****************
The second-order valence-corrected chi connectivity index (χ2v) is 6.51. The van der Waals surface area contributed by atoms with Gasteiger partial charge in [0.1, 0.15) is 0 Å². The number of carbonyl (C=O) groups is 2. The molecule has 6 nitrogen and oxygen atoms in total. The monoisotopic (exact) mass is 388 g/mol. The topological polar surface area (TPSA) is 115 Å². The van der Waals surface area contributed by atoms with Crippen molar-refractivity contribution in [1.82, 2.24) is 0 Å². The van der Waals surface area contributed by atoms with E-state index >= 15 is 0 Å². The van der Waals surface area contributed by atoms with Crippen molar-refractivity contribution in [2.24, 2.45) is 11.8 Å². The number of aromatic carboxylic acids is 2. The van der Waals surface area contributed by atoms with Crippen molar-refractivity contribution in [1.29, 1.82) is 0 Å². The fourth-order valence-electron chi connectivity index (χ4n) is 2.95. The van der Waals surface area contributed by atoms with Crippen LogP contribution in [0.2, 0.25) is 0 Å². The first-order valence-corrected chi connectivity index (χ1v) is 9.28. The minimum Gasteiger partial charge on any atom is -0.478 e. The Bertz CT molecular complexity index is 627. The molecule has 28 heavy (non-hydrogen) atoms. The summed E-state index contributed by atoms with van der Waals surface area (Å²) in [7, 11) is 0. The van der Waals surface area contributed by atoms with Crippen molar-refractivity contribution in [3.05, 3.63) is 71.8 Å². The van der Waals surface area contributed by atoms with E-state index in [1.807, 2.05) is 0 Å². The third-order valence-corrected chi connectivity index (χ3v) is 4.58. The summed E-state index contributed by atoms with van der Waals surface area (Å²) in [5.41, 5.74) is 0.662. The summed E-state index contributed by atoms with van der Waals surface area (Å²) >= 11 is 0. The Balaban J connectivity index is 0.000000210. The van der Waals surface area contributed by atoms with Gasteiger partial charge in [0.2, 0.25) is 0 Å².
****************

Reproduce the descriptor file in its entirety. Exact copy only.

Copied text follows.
The second-order valence-corrected chi connectivity index (χ2v) is 6.51. The van der Waals surface area contributed by atoms with Gasteiger partial charge in [0.1, 0.15) is 0 Å². The number of carbonyl (C=O) groups is 2. The molecule has 6 nitrogen and oxygen atoms in total. The monoisotopic (exact) mass is 388 g/mol. The topological polar surface area (TPSA) is 115 Å². The van der Waals surface area contributed by atoms with Crippen molar-refractivity contribution in [1.82, 2.24) is 0 Å². The van der Waals surface area contributed by atoms with E-state index >= 15 is 0 Å². The van der Waals surface area contributed by atoms with Crippen molar-refractivity contribution in [2.24, 2.45) is 11.8 Å². The number of aromatic carboxylic acids is 2. The van der Waals surface area contributed by atoms with Crippen molar-refractivity contribution in [1.29, 1.82) is 0 Å². The fourth-order valence-electron chi connectivity index (χ4n) is 2.95. The van der Waals surface area contributed by atoms with Crippen LogP contribution in [0.2, 0.25) is 0 Å². The first-order valence-corrected chi connectivity index (χ1v) is 9.28. The minimum Gasteiger partial charge on any atom is -0.478 e. The Bertz CT molecular complexity index is 627. The molecule has 28 heavy (non-hydrogen) atoms. The summed E-state index contributed by atoms with van der Waals surface area (Å²) in [7, 11) is 0. The van der Waals surface area contributed by atoms with Crippen molar-refractivity contribution in [3.05, 3.63) is 71.8 Å². The van der Waals surface area contributed by atoms with E-state index in [1.807, 2.05) is 0 Å². The third-order valence-corrected chi connectivity index (χ3v) is 4.58. The summed E-state index contributed by atoms with van der Waals surface area (Å²) in [5.41, 5.74) is 0.662. The summed E-state index contributed by atoms with van der Waals surface area (Å²) >= 11 is 0. The Balaban J connectivity index is 0.000000210. The van der Waals surface area contributed by atoms with Gasteiger partial charge in [0.2, 0.25) is 0 Å².